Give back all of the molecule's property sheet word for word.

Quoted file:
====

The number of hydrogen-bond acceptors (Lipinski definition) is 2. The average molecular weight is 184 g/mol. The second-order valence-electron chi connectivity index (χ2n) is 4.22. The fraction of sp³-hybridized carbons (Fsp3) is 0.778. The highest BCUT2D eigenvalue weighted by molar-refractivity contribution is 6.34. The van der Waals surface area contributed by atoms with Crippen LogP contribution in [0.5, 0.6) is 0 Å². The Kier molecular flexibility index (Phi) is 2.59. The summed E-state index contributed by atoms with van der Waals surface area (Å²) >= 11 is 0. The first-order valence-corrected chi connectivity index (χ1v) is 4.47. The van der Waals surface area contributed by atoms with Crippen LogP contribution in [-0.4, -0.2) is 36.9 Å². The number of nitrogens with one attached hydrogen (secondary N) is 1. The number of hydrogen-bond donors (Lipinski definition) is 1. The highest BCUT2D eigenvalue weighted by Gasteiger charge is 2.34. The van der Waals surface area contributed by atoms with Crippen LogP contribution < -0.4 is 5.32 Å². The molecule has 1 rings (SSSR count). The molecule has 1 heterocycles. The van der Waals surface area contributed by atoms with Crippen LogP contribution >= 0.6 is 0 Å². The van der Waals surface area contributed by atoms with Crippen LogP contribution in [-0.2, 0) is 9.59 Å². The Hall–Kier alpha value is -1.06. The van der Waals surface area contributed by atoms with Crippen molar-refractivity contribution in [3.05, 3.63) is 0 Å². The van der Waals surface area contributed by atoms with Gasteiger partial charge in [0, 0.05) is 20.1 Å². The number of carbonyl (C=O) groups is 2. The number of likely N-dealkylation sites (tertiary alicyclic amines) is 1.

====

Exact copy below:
The number of hydrogen-bond acceptors (Lipinski definition) is 2. The average molecular weight is 184 g/mol. The second-order valence-electron chi connectivity index (χ2n) is 4.22. The fraction of sp³-hybridized carbons (Fsp3) is 0.778. The highest BCUT2D eigenvalue weighted by molar-refractivity contribution is 6.34. The van der Waals surface area contributed by atoms with Crippen LogP contribution in [0.5, 0.6) is 0 Å². The Kier molecular flexibility index (Phi) is 2.59. The summed E-state index contributed by atoms with van der Waals surface area (Å²) >= 11 is 0. The first-order valence-corrected chi connectivity index (χ1v) is 4.47. The van der Waals surface area contributed by atoms with Crippen LogP contribution in [-0.4, -0.2) is 36.9 Å². The number of nitrogens with one attached hydrogen (secondary N) is 1. The number of hydrogen-bond donors (Lipinski definition) is 1. The highest BCUT2D eigenvalue weighted by Gasteiger charge is 2.34. The van der Waals surface area contributed by atoms with Crippen LogP contribution < -0.4 is 5.32 Å². The molecule has 1 rings (SSSR count). The molecule has 1 heterocycles. The van der Waals surface area contributed by atoms with Crippen LogP contribution >= 0.6 is 0 Å². The van der Waals surface area contributed by atoms with Crippen LogP contribution in [-0.2, 0) is 9.59 Å². The Hall–Kier alpha value is -1.06. The van der Waals surface area contributed by atoms with Crippen molar-refractivity contribution in [3.05, 3.63) is 0 Å². The van der Waals surface area contributed by atoms with Gasteiger partial charge in [0, 0.05) is 20.1 Å². The number of carbonyl (C=O) groups is 2. The number of likely N-dealkylation sites (tertiary alicyclic amines) is 1.